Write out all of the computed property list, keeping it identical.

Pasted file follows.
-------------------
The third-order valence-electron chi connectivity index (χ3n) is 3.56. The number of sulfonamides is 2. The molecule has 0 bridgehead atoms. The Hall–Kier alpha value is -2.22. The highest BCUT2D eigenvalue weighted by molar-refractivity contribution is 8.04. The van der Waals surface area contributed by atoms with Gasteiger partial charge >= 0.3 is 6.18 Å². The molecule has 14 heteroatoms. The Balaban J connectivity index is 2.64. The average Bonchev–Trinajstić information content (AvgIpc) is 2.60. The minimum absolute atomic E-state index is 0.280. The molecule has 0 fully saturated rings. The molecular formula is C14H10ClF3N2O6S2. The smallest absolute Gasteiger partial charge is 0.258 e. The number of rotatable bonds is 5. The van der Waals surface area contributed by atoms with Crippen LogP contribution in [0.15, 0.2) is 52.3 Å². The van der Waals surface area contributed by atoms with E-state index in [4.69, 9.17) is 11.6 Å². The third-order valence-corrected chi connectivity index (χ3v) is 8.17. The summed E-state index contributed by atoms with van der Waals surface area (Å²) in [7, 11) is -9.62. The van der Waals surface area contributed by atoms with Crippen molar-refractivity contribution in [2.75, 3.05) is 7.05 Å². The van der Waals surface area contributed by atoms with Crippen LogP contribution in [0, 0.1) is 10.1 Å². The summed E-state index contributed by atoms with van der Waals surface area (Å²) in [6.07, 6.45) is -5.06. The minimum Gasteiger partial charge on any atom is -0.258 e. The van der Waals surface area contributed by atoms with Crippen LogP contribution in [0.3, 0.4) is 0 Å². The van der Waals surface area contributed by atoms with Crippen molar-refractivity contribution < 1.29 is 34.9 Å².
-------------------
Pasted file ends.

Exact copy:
The third-order valence-electron chi connectivity index (χ3n) is 3.56. The number of sulfonamides is 2. The molecule has 0 bridgehead atoms. The Hall–Kier alpha value is -2.22. The highest BCUT2D eigenvalue weighted by molar-refractivity contribution is 8.04. The van der Waals surface area contributed by atoms with Gasteiger partial charge >= 0.3 is 6.18 Å². The molecule has 14 heteroatoms. The Balaban J connectivity index is 2.64. The average Bonchev–Trinajstić information content (AvgIpc) is 2.60. The minimum absolute atomic E-state index is 0.280. The molecule has 0 fully saturated rings. The molecular formula is C14H10ClF3N2O6S2. The smallest absolute Gasteiger partial charge is 0.258 e. The number of rotatable bonds is 5. The van der Waals surface area contributed by atoms with Crippen LogP contribution in [0.15, 0.2) is 52.3 Å². The van der Waals surface area contributed by atoms with E-state index in [4.69, 9.17) is 11.6 Å². The third-order valence-corrected chi connectivity index (χ3v) is 8.17. The summed E-state index contributed by atoms with van der Waals surface area (Å²) in [7, 11) is -9.62. The van der Waals surface area contributed by atoms with Crippen molar-refractivity contribution in [2.75, 3.05) is 7.05 Å². The van der Waals surface area contributed by atoms with Crippen LogP contribution in [0, 0.1) is 10.1 Å². The summed E-state index contributed by atoms with van der Waals surface area (Å²) in [6.07, 6.45) is -5.06. The minimum Gasteiger partial charge on any atom is -0.258 e. The van der Waals surface area contributed by atoms with Crippen LogP contribution in [0.3, 0.4) is 0 Å². The van der Waals surface area contributed by atoms with Crippen molar-refractivity contribution < 1.29 is 34.9 Å².